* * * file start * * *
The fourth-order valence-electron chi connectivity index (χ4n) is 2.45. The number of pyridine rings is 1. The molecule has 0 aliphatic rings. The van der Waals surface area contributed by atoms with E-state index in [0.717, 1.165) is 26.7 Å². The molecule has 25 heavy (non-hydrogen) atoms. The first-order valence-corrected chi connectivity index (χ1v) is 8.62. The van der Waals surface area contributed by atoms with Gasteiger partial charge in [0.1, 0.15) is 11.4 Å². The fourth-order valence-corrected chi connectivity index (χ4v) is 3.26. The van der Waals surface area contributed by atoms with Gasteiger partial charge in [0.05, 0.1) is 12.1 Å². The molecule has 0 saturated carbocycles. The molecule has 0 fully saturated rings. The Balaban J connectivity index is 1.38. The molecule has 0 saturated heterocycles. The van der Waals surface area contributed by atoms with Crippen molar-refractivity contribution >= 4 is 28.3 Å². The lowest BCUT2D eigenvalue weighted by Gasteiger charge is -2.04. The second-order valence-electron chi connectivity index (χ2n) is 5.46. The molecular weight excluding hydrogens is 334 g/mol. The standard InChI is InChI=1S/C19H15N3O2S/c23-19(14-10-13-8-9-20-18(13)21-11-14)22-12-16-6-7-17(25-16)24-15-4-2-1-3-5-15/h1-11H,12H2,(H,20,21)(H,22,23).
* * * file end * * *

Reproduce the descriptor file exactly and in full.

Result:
The fourth-order valence-electron chi connectivity index (χ4n) is 2.45. The number of pyridine rings is 1. The molecule has 0 aliphatic rings. The van der Waals surface area contributed by atoms with E-state index in [0.717, 1.165) is 26.7 Å². The molecule has 25 heavy (non-hydrogen) atoms. The first-order valence-corrected chi connectivity index (χ1v) is 8.62. The van der Waals surface area contributed by atoms with Gasteiger partial charge in [0.1, 0.15) is 11.4 Å². The fourth-order valence-corrected chi connectivity index (χ4v) is 3.26. The van der Waals surface area contributed by atoms with Gasteiger partial charge in [0.05, 0.1) is 12.1 Å². The molecule has 0 saturated carbocycles. The molecule has 0 fully saturated rings. The Balaban J connectivity index is 1.38. The molecule has 0 saturated heterocycles. The van der Waals surface area contributed by atoms with Crippen molar-refractivity contribution >= 4 is 28.3 Å². The lowest BCUT2D eigenvalue weighted by Gasteiger charge is -2.04. The second-order valence-electron chi connectivity index (χ2n) is 5.46. The molecular weight excluding hydrogens is 334 g/mol. The standard InChI is InChI=1S/C19H15N3O2S/c23-19(14-10-13-8-9-20-18(13)21-11-14)22-12-16-6-7-17(25-16)24-15-4-2-1-3-5-15/h1-11H,12H2,(H,20,21)(H,22,23).